Absolutely not (to your last paragraph). I see consortium cover as a classic
compromise, existing only because you don't have enough specialists in your
own unit. There are some ridiculous examples of this around the country,
where a consultant covers two, sometimes three, units at nights and
weekends. The result? The consultant doesn't actually do any work, or does
minimal work, in any of the units; he merely "covers from home" whatever
that means. I suspect some specialists prefer this system because of its
perceived "flexibility", which to my mind is just a euphemism for wanting a
Surely it's about time our specialty provided decent levels of internal
cover, and by that I mean resident shop-floor cover by day and increasingly
at evenings and part-weekends, with dedicated single-unit cover at night,
just as most other acute specialties do?
----- Original Message -----
From: "Coats Tim - Professor of Emergency Medicine"
<[log in to unmask]>
To: <[log in to unmask]>
Sent: Wednesday, September 28, 2005 9:02 AM
Subject: Re: A&E On - call Rota
No experience of cross speciality cover. I don't think that an orthopod is
able to practice emergency medicine (and an orthopod that thinks that they
can just doesn't understand and so should certainly not be allowed to).
I have some good experience of cross Department cover - very dependent on
Geography (all of the hospitals in the East London A&E Consortium are a
couple of miles apart).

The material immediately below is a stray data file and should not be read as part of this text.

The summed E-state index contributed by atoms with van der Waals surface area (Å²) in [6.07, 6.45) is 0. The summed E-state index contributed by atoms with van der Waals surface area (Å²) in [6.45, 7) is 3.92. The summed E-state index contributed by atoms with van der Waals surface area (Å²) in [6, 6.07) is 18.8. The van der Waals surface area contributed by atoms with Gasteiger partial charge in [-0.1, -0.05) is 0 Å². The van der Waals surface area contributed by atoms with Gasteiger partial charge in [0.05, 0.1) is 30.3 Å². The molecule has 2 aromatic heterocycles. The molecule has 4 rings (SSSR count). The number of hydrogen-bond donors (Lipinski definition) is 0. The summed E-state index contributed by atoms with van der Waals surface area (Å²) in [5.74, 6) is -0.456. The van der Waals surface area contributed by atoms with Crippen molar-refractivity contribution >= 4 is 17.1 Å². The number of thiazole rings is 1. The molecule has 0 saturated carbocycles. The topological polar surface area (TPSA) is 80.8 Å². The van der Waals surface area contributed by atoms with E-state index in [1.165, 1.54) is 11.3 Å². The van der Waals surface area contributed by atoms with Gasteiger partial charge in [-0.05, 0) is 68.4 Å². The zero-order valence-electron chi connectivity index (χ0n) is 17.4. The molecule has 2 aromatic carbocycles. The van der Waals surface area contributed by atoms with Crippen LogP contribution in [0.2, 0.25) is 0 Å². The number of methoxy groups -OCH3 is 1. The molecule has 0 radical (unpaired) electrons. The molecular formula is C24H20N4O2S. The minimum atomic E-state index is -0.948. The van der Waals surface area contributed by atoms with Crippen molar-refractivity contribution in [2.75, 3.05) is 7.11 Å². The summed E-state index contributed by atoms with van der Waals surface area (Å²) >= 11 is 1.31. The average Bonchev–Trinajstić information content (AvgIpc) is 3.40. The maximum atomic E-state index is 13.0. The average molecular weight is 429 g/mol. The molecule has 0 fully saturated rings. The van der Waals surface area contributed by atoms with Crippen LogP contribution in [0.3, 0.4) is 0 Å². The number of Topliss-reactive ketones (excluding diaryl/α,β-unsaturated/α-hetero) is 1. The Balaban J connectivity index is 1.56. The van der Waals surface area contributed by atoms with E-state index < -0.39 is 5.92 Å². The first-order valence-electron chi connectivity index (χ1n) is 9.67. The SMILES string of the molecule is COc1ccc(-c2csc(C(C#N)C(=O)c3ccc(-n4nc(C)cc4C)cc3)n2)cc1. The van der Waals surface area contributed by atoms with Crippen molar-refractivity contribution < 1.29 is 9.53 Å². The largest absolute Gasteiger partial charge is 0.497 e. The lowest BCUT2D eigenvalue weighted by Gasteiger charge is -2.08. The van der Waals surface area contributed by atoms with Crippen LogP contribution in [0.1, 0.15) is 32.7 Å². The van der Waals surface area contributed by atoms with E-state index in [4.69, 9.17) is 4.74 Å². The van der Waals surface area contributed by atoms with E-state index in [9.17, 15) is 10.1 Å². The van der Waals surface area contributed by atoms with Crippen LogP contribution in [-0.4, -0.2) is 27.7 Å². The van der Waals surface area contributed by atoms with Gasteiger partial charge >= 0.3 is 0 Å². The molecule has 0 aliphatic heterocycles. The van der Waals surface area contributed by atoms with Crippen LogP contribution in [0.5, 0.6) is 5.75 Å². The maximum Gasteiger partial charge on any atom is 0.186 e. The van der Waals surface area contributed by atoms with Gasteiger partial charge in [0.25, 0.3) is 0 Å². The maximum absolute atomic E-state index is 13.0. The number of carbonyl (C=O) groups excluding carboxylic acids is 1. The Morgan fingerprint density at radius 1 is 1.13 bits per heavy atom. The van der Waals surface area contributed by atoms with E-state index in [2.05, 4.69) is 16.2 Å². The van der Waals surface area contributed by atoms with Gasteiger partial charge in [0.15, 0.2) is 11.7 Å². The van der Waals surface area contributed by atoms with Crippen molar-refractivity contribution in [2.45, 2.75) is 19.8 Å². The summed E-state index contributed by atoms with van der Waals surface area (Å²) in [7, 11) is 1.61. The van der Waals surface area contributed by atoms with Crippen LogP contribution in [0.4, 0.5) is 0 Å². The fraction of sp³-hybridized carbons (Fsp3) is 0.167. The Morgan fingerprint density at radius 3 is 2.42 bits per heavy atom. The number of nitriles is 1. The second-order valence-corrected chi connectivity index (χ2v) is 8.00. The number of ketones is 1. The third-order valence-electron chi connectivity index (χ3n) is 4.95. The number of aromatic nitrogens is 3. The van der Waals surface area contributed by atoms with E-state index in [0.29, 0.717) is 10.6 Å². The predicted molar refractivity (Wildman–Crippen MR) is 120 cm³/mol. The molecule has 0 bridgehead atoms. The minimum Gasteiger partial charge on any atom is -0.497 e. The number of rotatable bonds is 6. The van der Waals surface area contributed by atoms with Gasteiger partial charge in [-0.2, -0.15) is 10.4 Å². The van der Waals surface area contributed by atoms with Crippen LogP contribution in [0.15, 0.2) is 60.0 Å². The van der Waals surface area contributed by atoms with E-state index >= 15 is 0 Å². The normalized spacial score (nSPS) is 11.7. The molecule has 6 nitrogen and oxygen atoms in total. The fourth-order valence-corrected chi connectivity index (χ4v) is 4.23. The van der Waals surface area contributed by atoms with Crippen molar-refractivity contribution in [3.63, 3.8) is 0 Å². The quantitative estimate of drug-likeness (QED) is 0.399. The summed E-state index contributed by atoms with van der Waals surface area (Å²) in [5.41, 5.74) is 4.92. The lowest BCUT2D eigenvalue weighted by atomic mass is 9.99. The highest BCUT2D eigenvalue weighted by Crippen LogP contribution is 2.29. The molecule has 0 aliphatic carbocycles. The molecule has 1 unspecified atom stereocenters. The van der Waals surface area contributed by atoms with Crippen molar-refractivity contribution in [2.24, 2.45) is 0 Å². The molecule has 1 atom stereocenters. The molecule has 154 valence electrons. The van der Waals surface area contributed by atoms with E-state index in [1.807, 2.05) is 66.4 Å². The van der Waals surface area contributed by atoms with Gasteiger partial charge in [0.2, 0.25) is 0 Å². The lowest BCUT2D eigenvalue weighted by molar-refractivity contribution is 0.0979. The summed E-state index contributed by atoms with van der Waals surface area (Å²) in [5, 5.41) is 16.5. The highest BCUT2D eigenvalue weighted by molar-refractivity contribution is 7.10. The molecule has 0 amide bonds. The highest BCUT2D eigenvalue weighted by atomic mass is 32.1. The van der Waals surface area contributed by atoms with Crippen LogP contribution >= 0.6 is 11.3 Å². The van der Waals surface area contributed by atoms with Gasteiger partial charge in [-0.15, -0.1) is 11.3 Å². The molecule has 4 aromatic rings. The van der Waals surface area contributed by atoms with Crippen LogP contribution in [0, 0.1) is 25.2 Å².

Even if long distances are involved, it might be better for an ED to have
more distant cover from an emergency specialist rather than close cover from
someone who is not a specialist in Emergency Medicine. Maybe an agreement
from the local orthopods / surgeons that they would support the ED by coming
in for major trauma (which they probably could cope with) might assist this
To go one step further. My guess is that on-site late shifts followed by
consortium on-call overnight (ie. one, or two, A&E consultant shared between
several hospitals) will be a future pattern for emergency service provision.
Closer integration with the pre-hospital care services would enable the
night shift consortium consultants to focus their time in the right areas.
Do we need to start taking a Regional rather than a Departmental view of the
provision of nightime Emergency Care, to develop a more flexible system?
(Puts on flame proof suit and hits send)
From: Accident and Emergency Academic List
[mailto:[log in to unmask]]On Behalf Of MICHAEL DUDLEY
Sent: 27 September 2005 23:53
To: [log in to unmask]
Subject: A&E On - call Rota
Does anyone know of A&E Departments that have an on-call consultant cover
arrangement shared with another specialty, e.g. Orthopaedic Consultants?
I know it is suboptimal, but I am sure that many DGHs like us, have found
that they would be unable to recruit new A&E Consultants with an on-call
rota more onerous than 1 in 4.
I would be very interested to hear of/from A&E Departments that run such an
Consultant in Emergency Medicine
Airedale General Hospital